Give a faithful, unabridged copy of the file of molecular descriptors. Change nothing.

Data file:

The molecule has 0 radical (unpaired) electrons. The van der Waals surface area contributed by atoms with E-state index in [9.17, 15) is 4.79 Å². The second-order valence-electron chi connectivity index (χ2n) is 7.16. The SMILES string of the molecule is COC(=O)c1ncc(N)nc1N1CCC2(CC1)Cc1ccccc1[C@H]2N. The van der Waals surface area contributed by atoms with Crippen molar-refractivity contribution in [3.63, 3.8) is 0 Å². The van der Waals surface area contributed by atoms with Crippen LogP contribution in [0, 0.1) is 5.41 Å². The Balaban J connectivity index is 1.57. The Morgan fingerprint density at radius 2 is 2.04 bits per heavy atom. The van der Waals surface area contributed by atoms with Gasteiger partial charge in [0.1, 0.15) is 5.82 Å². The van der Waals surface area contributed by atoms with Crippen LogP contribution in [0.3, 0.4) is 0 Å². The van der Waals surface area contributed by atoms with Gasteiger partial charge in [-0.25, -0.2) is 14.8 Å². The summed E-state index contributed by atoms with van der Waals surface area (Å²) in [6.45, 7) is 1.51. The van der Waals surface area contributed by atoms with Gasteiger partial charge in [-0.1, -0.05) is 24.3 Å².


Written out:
The molecule has 0 radical (unpaired) electrons. The van der Waals surface area contributed by atoms with E-state index in [9.17, 15) is 4.79 Å². The second-order valence-electron chi connectivity index (χ2n) is 7.16. The SMILES string of the molecule is COC(=O)c1ncc(N)nc1N1CCC2(CC1)Cc1ccccc1[C@H]2N. The van der Waals surface area contributed by atoms with Crippen molar-refractivity contribution in [3.63, 3.8) is 0 Å². The van der Waals surface area contributed by atoms with Crippen LogP contribution in [0, 0.1) is 5.41 Å². The Balaban J connectivity index is 1.57. The Morgan fingerprint density at radius 2 is 2.04 bits per heavy atom. The van der Waals surface area contributed by atoms with Gasteiger partial charge in [0.1, 0.15) is 5.82 Å². The van der Waals surface area contributed by atoms with Crippen LogP contribution in [0.3, 0.4) is 0 Å². The van der Waals surface area contributed by atoms with Gasteiger partial charge in [-0.25, -0.2) is 14.8 Å². The summed E-state index contributed by atoms with van der Waals surface area (Å²) in [6.45, 7) is 1.51. The van der Waals surface area contributed by atoms with Gasteiger partial charge in [-0.1, -0.05) is 24.3 Å².